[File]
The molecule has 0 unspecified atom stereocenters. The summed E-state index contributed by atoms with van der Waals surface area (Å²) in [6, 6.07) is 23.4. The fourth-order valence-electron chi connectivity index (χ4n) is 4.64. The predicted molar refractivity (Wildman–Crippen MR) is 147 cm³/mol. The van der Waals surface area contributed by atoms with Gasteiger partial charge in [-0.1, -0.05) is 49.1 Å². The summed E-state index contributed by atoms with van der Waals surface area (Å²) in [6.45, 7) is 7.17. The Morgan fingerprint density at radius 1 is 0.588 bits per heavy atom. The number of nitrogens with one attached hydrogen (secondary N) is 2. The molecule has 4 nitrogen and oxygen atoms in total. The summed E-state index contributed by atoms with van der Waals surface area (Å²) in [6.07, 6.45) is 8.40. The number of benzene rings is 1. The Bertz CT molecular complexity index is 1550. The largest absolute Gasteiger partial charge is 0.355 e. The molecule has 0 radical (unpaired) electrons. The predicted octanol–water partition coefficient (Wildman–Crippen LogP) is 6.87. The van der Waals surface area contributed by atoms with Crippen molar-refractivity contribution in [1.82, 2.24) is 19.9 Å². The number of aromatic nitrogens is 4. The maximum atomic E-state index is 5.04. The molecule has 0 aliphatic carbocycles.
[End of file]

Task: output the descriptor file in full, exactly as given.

The molecule has 0 unspecified atom stereocenters. The summed E-state index contributed by atoms with van der Waals surface area (Å²) in [6, 6.07) is 23.4. The fourth-order valence-electron chi connectivity index (χ4n) is 4.64. The predicted molar refractivity (Wildman–Crippen MR) is 147 cm³/mol. The van der Waals surface area contributed by atoms with Gasteiger partial charge in [-0.1, -0.05) is 49.1 Å². The summed E-state index contributed by atoms with van der Waals surface area (Å²) in [6.45, 7) is 7.17. The Morgan fingerprint density at radius 1 is 0.588 bits per heavy atom. The number of nitrogens with one attached hydrogen (secondary N) is 2. The molecule has 4 nitrogen and oxygen atoms in total. The summed E-state index contributed by atoms with van der Waals surface area (Å²) in [6.07, 6.45) is 8.40. The number of benzene rings is 1. The Bertz CT molecular complexity index is 1550. The largest absolute Gasteiger partial charge is 0.355 e. The molecule has 0 radical (unpaired) electrons. The predicted octanol–water partition coefficient (Wildman–Crippen LogP) is 6.87. The van der Waals surface area contributed by atoms with Crippen molar-refractivity contribution in [1.82, 2.24) is 19.9 Å². The number of aromatic nitrogens is 4. The maximum atomic E-state index is 5.04. The molecule has 0 aliphatic carbocycles.